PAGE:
Is your business, in practice, a family business? How can you ensure that business activity will accurately reflect the family situation under all circumstances?
Is the business you run, or are partnered in, a family business for all intents and purposes? And if it is, are you aware of the legal ramifications? How can you ensure that, in practice, the business’s state of affairs will accurately reflect the family situation, no matter what?
Many business people are unaware that the business they’re running, the one in which they invest all their time, energy, and capital, is actually a family business and subject to all implications that this category implies. It is therefore a good idea to understand when a business is legally defined as a “family business.” It’s no secret that the general principle of partnership and the laws applicable to financial relations between married couples, enacted in 1973, determined that both spouses are considered partners in all resources accrued during their time together. Exceptions apply to specific circumstances of each case.
Thus, it is very possible that the business owner who holds all the company shares, in practice owns only half of the shares, as the other half belongs to the spouse, even if the spouse’s shares are not registered in his/her name with the company registrar. That is, unless the two previously signed a financial agreement separating their assets.
In such a situation, the fact that both spouses have an equal share in a business makes that business a family one, and this can have a decisive effect on how the business is run. For example, should a disagreement between the spouses occur, one side – and not necessarily the side that is actively involved in the business’s day-to-day management – has the potential to critically impact the business, such as by demanding the dissolution of the partnership and/or by demanding profits and/or by demanding to become a partner in business decisions.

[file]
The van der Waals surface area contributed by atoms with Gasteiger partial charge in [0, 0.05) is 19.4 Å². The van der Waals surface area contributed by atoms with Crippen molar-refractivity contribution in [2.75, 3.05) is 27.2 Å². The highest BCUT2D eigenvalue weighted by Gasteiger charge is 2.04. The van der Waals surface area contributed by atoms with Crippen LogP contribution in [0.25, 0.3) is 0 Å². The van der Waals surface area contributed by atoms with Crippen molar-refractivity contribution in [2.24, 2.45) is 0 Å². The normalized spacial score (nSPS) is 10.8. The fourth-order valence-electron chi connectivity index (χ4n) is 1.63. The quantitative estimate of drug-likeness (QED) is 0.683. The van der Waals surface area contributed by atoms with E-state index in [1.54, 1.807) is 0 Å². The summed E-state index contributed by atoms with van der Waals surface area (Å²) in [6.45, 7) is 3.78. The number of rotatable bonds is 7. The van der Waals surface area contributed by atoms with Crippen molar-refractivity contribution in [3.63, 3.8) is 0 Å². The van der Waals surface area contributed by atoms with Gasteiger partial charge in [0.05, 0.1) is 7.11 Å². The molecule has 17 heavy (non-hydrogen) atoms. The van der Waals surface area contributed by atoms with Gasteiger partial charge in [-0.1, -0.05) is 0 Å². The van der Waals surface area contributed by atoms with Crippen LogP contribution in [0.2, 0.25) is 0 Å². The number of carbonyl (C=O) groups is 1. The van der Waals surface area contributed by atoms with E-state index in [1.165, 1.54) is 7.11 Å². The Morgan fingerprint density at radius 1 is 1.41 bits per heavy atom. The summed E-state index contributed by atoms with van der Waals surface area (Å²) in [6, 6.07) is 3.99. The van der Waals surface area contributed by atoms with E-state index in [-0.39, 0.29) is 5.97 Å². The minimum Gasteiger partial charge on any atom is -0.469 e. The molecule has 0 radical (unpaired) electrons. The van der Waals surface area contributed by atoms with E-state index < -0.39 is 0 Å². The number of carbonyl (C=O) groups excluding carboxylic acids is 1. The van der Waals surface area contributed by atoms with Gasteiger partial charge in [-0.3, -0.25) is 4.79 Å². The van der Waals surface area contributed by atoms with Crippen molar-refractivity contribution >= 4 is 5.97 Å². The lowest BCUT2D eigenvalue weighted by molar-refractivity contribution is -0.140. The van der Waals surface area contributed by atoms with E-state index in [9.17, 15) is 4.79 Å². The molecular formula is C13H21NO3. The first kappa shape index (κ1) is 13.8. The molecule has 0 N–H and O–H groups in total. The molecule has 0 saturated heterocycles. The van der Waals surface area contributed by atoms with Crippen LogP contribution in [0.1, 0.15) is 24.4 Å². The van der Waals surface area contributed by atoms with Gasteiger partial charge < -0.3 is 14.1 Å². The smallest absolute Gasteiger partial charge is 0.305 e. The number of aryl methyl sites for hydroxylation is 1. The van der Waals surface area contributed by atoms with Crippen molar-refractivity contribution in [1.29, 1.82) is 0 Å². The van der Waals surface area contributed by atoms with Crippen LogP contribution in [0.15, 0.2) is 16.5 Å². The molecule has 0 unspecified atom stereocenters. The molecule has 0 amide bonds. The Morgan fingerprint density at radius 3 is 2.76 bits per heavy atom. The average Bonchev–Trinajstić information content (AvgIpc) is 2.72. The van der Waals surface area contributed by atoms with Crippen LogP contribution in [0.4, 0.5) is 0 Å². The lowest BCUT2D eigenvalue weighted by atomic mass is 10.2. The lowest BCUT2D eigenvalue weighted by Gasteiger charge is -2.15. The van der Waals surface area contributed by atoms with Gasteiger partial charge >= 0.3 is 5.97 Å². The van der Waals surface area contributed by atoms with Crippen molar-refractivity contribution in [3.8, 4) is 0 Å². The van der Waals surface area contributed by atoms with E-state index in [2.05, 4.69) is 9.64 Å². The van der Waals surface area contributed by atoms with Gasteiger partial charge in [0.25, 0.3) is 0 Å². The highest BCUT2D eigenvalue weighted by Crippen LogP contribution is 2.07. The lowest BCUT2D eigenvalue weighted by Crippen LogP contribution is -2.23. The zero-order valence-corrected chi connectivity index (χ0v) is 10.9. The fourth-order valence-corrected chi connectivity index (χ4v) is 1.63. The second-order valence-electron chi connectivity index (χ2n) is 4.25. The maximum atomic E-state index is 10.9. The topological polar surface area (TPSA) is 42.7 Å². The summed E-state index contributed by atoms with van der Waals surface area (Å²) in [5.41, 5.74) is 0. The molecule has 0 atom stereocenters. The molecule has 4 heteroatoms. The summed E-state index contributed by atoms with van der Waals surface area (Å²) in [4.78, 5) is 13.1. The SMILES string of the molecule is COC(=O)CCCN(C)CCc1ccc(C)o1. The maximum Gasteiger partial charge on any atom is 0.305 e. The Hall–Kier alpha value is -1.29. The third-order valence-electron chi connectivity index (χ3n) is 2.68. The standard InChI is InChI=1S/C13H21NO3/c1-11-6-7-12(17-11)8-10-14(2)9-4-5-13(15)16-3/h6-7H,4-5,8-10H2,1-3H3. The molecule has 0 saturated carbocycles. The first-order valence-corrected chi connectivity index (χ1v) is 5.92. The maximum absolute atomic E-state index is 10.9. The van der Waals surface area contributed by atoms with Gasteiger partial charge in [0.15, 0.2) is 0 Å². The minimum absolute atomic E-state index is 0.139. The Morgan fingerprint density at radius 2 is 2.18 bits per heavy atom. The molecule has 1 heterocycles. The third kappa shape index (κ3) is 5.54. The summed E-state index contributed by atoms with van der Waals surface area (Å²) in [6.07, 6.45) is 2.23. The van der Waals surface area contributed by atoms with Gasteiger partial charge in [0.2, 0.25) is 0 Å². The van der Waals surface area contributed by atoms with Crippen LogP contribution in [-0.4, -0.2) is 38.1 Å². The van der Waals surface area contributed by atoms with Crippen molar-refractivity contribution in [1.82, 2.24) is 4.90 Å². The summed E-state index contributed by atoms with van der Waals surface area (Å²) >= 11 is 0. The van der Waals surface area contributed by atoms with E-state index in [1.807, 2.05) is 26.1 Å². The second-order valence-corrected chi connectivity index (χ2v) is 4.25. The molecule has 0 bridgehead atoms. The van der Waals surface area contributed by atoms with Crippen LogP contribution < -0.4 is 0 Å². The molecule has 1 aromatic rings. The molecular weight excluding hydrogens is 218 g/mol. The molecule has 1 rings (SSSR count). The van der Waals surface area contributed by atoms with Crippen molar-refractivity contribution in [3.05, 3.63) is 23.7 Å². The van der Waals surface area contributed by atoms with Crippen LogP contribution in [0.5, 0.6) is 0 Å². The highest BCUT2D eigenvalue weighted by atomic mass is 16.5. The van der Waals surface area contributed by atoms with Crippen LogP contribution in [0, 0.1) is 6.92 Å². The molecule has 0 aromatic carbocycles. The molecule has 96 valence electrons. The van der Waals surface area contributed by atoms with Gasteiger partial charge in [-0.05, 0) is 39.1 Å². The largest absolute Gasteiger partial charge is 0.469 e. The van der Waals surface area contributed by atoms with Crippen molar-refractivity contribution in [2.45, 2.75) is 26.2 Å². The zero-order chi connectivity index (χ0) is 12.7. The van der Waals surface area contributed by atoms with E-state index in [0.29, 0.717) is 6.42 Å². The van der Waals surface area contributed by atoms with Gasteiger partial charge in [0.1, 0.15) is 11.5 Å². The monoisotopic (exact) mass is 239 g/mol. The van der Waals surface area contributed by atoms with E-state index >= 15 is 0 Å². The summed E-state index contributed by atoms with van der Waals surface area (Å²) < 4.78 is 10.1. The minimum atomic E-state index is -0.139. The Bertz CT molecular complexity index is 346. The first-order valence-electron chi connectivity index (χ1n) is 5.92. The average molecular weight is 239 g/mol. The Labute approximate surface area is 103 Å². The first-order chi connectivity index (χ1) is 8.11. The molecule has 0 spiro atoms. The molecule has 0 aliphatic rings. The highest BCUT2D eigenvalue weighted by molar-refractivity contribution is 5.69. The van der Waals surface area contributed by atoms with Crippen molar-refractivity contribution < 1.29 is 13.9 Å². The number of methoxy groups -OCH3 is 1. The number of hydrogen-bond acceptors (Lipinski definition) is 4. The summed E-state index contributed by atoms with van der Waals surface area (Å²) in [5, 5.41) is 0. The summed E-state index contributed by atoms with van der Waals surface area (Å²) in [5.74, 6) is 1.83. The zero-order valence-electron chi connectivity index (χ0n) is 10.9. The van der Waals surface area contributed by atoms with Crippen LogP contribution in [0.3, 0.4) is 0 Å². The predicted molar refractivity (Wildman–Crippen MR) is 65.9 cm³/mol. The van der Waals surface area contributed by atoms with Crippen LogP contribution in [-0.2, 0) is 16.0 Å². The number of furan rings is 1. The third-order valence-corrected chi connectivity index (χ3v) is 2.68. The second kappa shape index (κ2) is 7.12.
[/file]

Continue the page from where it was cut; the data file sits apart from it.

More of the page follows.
Another consequence we often see, related to business owners’ bequests. When a business owner leaves his or her shares to someone, the business articles of incorporation must be checked to make sure they are aligned with the business owner’s last will and testament. At this point, other family members enter the equation – children, siblings, and so on – all of whom have expectations regarding the conduct of the business after the owner passes away.
The relationship you have with your family is often the most significant relationship in your life. It is therefore important to give your full attention to preserving the sensitive family fabric by using the right legal tools to ensure that your family and your business – an enterprise you’ve spent a lifetime building – continue to benefit from many more harmonious years together and independently of one another.
*None of the above should be taken as legal advice and/or serve in place of legal counsel.
**The writer, Irit Reichman, attorney, arbitrator, and notary public, is the founder of Irit Reichman & Partners, a law firm specializing in family law, bequests, and family businesses. It has been ranked for several consecutive years as the leading law office specializing in family law and bequests by the Dun’s 100 business ranking.